Tuesday, December 01, 2009

J-Street supporter redefines Judaism

The Daily News Egypt reproduces an article by Bernard Avishai, who teaches business at Hebrew University:
During the first night of the J Street conference, when delegates were just getting settled, a half dozen speakers — activists, rabbis and students — unexpectedly poured their hearts out. The 1,500 people in the hall, the speakers insisted, were not only gathered to represent the majority of American Jews who think US policy should put its weight behind bringing about a two-state solution. We were gathered also to redeem “Jewish values”. You heard a good deal of the phrase “Tikkun Olam”, the repair of the world, that night. And I confess to cringing at times. Was social improvement a peculiarly Jewish desire? Could Tikkun Olam, a kabalistic concept turned into a leftist cliché, cancel out the fact that the Occupation is advanced by zealots of Jewish law, or that rightist, neoconservative ideas are particularly strong (so polls show) among the quarter of American Jews who attend synagogue at least once a month?
So, Avishai has established that Tikkun Olam is a very misused concept that has nothing to do with what leftist Jews claim it means, and that committed Jews tend towards the political right. But J-Street is an avowedly Jewish group, and it is a bit hard to jive these facts together.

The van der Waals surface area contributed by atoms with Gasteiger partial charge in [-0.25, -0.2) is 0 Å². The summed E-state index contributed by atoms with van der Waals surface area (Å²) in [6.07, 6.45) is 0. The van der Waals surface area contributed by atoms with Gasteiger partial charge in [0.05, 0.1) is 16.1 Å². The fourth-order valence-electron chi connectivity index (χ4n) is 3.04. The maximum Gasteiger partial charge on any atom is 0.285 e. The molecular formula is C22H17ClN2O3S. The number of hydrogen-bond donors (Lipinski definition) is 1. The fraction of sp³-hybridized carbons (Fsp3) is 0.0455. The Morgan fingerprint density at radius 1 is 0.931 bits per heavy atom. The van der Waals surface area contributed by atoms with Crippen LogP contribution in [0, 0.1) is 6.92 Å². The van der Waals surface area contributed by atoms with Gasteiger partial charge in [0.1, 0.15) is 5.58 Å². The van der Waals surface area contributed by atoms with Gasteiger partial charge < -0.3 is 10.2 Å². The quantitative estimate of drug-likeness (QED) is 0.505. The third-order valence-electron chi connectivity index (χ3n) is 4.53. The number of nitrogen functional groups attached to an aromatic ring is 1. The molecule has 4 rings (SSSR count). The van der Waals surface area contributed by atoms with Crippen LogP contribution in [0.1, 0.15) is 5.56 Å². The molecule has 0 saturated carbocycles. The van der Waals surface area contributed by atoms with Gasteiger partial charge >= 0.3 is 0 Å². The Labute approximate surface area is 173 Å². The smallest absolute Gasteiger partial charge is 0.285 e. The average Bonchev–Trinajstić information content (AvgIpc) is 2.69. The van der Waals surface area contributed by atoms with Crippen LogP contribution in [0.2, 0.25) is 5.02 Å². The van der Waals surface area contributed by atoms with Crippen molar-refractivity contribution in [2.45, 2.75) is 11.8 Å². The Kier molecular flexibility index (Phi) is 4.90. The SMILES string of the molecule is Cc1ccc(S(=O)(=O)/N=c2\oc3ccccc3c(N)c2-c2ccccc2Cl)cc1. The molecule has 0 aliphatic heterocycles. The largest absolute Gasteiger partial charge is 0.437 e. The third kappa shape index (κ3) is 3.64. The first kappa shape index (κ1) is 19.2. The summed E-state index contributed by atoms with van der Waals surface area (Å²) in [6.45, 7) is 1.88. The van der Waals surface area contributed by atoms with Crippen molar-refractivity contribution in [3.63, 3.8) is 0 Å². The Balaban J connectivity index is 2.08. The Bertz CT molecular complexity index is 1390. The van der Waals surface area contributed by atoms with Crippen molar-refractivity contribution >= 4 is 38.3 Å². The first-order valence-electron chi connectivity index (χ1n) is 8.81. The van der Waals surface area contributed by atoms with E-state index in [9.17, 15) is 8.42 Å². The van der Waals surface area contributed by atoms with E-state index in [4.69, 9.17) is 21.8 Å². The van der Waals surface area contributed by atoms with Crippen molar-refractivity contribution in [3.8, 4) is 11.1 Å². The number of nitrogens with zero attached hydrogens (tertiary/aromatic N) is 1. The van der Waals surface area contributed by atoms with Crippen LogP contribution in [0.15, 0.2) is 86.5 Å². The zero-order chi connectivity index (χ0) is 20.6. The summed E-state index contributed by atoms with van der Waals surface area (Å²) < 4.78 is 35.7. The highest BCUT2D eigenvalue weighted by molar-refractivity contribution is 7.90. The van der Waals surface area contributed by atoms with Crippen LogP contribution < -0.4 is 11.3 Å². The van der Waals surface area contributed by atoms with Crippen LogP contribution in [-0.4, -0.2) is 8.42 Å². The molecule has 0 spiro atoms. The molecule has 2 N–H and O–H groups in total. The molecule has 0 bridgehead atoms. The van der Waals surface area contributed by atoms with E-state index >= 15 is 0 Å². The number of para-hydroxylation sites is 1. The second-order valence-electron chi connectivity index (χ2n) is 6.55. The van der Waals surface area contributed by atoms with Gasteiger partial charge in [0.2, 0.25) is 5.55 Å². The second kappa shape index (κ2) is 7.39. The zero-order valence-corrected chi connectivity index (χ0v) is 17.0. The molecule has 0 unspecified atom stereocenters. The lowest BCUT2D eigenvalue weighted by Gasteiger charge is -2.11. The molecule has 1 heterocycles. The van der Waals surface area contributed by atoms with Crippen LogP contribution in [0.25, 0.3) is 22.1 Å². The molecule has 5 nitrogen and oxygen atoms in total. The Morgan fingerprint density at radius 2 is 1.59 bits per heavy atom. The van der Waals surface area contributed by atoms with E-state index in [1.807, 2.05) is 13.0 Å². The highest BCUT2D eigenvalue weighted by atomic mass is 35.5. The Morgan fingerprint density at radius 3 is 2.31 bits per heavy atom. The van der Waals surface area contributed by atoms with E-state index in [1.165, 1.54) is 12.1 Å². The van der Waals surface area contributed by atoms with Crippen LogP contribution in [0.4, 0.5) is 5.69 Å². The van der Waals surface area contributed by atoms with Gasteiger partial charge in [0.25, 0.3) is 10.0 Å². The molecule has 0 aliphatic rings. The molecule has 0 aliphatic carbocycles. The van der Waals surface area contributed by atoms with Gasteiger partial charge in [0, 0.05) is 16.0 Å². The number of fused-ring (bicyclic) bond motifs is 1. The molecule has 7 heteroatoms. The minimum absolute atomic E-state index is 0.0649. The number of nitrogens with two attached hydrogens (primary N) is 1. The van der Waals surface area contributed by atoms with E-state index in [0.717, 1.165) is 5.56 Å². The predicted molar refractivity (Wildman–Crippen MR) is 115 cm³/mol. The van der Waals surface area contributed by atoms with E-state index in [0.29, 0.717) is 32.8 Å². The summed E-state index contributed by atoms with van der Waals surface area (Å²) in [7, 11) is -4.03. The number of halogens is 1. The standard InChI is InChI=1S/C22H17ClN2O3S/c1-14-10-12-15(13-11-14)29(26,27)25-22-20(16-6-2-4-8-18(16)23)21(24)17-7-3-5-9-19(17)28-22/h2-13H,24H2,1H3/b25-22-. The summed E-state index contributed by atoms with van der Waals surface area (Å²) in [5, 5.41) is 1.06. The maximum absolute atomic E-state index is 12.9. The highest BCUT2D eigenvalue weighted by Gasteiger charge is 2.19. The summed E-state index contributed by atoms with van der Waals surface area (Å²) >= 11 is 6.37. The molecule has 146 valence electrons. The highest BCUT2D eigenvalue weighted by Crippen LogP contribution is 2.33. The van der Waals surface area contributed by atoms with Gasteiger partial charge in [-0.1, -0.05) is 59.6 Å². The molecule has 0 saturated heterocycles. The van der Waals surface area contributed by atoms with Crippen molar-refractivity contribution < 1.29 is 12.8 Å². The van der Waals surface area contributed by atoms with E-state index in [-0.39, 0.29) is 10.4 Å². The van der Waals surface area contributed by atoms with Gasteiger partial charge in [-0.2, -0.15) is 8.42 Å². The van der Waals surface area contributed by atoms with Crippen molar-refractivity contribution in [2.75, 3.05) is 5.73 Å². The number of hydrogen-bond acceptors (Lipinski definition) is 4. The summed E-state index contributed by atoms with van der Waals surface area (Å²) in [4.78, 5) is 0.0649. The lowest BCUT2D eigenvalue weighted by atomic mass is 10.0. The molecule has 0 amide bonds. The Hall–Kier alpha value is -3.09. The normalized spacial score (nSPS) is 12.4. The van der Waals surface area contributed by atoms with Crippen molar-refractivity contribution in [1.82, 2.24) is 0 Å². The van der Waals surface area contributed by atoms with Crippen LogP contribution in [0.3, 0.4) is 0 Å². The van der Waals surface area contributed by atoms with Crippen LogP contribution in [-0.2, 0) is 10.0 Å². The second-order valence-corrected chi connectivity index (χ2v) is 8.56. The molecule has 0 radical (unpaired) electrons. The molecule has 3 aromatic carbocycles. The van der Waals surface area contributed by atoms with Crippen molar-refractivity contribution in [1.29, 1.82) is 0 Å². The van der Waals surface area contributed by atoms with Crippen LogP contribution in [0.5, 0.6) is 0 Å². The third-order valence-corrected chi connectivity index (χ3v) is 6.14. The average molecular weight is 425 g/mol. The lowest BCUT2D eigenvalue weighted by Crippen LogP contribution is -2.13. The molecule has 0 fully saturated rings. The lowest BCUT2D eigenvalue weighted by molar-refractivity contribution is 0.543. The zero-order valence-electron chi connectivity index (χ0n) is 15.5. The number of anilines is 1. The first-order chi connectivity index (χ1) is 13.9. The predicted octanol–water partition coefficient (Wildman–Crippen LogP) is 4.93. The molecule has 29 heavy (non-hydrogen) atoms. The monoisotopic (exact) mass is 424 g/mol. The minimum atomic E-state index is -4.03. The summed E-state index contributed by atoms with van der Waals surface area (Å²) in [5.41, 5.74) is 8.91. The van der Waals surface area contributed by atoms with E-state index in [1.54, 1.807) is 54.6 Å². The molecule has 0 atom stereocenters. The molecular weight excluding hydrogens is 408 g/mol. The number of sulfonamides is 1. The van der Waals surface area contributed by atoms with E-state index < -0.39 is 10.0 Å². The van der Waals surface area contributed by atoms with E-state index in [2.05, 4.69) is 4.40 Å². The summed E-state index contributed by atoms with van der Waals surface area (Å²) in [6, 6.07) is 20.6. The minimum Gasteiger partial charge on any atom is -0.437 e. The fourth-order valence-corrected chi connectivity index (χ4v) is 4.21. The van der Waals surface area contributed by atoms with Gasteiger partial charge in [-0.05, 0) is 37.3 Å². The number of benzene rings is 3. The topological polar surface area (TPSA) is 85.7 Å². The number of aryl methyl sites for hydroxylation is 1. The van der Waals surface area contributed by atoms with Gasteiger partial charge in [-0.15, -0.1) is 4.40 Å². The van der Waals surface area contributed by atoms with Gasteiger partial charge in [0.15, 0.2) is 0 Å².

What is a good leftist Jew who hates the trappings of religion but wants to use it as a cover for his ideas to do?

Why, just as he redefines Tikkun Olam to fit his preconceived notions, he redefines Judaism itself!

The phrase “Jewish values”, you see, makes sense only to people who assume a world of free will. You have to believe that, generally, people have intellectual personality, individual sovereignty, and moral erudition — that more sacred than the Book is the right to interpret books. ...

So if Jews can be said to have stood for anything traditionally, was it not this allergy to dogma — this breaking of idols? Did we not see the democratic rights as, well, commanded? And, tragically, have not the land of Israel and Jewish military power themselves become idols for American Jews since 1967 — or at least for leaders who spoke for the “community”, while liberals remained aloof from its parochialism? Anyway, J Street says, “No more.”

See how easy it is? Just tell everyone who disagrees with you that they are not practicing Judaism, because you have changed Judaism from a religion and a belief system that has lasted quite well for a few thousand years into a squishy, sunny reflection of your own personality! Not only that, the Jews who did manage to hold on to the beliefs of their forefathers - Jews who hold on to the idea of living and dying for the land that they have cried over for millennia - are worshipping idols!

Voila, abracadabra, presto-change-o: J-Street is a new religion, and traditional Judaism is avoda zara!